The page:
Twin Cities Auto Show growing as car sales rise – TwinCities.com-Pioneer Press
The Twin Cities Auto Show, though hugely popular, has had its weak moments. Scott Lambert, who runs the show for the Minnesota Auto Dealers Association, remembers how attendance and vendors shriveled a bit at the height of the Great Recession at the beginning of the decade.
This year, though, the show has gotten bigger, and that’s understandable. Riding on ever-lower gas prices, improving employment and millennials coming of age, U.S. auto sales logged a record 17.5 million vehicles in 2015.
The Auto Show already is the biggest event each year at the Minneapolis Convention Center. This year, it has expanded to the complex’s second level to accommodate all of its draws — ranging from an always-anticipated Classic Car Walk to a number of truck-related exhibits aimed at pickup-obsessed Minnesotans.
These were nudged upstairs, in part to make room for a new electric-car room on the first level, just off the main show portal.
“We haven’t been upstairs for eight or nine years,” said Lambert, executive vice president of the dealers association. He has overseen the event for six years.
On Friday, Lambert helped direct caravans of cars rolling through big doors onto the convention center’s main floor. The show boasts 525 vehicles from 37 domestic and imported brands this year.
The Chrysler Pacifica, dubbed “the most technologically advanced minivan in its class,” is one of this year’s stand-out vehicles.
This year’s show this also will provide extended test drives with Ford, Toyota, Mazda and Mini models. The main hall features a “Luxury Lane” at one end and a “Camp Jeep” exhibit at the other, with clusters of cars from mainstream makers like Ford, Chevrolet and Toyota in the huge middle portion.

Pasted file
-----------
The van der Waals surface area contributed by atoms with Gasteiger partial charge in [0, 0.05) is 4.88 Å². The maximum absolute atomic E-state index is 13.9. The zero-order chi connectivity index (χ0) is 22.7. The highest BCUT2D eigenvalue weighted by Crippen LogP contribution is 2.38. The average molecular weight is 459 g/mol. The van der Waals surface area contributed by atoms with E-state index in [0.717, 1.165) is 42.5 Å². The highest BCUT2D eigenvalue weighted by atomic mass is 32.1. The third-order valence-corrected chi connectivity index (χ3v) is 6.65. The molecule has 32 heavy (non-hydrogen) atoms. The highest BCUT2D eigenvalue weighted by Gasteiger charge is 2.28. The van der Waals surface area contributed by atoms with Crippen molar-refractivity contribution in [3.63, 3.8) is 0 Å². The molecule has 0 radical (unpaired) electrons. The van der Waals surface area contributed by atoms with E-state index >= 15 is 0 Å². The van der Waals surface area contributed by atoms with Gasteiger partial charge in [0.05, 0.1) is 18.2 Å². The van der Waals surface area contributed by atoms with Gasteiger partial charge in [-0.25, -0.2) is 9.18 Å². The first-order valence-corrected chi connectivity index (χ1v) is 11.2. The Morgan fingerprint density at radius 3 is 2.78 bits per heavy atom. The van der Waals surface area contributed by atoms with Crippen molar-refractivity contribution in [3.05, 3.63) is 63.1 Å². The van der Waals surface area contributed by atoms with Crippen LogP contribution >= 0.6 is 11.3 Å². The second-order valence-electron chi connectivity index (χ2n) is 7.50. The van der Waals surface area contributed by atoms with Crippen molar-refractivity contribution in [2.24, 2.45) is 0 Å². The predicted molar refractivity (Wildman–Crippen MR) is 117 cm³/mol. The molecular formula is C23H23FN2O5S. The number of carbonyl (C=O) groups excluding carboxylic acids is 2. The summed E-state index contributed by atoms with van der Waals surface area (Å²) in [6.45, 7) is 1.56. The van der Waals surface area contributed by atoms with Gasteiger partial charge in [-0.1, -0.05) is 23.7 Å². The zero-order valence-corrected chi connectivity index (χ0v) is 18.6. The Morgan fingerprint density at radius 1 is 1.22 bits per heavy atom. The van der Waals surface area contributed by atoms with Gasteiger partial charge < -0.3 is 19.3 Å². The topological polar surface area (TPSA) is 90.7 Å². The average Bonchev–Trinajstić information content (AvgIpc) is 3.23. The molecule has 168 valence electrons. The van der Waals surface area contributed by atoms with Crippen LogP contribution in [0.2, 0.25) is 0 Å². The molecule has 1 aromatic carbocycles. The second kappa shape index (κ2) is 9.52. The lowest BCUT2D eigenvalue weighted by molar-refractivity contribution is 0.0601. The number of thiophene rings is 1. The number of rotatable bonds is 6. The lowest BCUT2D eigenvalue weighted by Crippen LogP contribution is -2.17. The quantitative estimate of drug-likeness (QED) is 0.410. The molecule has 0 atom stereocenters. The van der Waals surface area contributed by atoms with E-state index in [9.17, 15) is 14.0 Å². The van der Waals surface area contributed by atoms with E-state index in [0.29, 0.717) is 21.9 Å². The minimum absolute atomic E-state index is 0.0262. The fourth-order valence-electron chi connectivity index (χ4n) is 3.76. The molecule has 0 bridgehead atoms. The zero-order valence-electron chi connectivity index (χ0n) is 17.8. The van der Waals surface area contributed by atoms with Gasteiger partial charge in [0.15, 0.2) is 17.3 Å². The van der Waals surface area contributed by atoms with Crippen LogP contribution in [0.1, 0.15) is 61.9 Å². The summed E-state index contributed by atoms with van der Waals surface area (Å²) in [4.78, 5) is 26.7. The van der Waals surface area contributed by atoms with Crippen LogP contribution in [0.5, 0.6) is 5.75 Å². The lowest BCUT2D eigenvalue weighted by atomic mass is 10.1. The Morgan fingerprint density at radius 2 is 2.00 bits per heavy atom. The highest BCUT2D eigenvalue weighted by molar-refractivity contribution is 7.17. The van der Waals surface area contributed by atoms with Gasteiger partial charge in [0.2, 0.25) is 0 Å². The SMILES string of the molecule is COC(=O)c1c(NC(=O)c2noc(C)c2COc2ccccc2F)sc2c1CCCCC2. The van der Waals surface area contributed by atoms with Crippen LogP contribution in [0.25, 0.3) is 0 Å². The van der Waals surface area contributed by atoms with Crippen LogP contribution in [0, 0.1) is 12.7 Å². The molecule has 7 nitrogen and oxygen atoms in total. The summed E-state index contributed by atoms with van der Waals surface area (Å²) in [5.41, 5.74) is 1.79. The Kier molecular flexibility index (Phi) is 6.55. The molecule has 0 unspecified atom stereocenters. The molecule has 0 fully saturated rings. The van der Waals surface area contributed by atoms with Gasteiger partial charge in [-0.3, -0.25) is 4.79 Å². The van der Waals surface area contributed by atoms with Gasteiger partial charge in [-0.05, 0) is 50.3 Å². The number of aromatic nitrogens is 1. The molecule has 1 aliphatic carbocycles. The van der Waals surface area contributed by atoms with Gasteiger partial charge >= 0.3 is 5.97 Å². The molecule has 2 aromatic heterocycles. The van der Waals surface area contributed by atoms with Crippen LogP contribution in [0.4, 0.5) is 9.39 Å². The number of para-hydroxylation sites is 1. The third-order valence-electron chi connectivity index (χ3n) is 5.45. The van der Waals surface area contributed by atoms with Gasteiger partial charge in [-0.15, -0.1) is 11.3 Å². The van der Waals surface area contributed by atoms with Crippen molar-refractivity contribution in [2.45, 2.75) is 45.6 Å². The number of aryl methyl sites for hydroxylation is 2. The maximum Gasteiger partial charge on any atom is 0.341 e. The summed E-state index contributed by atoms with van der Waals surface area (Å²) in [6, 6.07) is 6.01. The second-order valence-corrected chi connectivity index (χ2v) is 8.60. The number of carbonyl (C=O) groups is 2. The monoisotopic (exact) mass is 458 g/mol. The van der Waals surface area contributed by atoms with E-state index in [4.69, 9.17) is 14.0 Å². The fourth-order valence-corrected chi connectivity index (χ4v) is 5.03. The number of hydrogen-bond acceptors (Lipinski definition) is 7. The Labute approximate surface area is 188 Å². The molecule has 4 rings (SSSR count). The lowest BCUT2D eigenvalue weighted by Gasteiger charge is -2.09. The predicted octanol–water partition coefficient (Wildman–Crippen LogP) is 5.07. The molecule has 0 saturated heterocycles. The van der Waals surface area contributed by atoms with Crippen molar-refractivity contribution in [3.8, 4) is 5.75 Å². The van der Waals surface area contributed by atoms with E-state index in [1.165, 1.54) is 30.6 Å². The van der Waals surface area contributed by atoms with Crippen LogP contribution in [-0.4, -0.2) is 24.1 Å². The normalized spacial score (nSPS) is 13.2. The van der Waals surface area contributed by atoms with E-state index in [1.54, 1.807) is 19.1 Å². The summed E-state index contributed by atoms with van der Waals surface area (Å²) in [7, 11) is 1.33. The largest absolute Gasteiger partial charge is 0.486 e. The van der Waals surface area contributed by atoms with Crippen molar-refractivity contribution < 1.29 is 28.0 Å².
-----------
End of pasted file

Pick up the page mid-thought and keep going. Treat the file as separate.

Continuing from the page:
Technologically, cars and their makers continue to advance. One feature present in a lot of models this year is a dashboard-smartphone interface, found in only a few vehicles at last year’s show.
Upstairs, Toyota trucks have been placed “in their natural habitat,” said Lambert, with a “fall-winter room” and a “spring-summer room” of Minnesota weather diorama displays.
“This was our idea,” said Lambert, “but Toyota is so enamored with this that they are moving it to the Chicago auto show.”
The show’s health “reflects the industry as a whole,” Lambert said. “We are back to pre-recession levels in terms of sales, and the show is bigger than it has ever been … We rented every inch of space we could.”
This considering the Twin Cities show is among dozens of other such regional shows around the country — including eight coinciding or overlapping. That injects a bit of uncertainty, Lambert said.
It is up to the manufacturers to decide “what they want to show off, and these decisions are made at the last minute,” he said. “We want to put together a show that will really satisfy the Minnesota consumer, but we have to compete with” the other shows.
Weather can also wreak havoc with Lambert’s best-laid plans. Good weather, in particular. He recalls last year’s 70-degree March days, which ate into show attendance as people opted for outdoor activities.
The show opens Saturday and runs through March 20.
Associated Press reports were used in this story.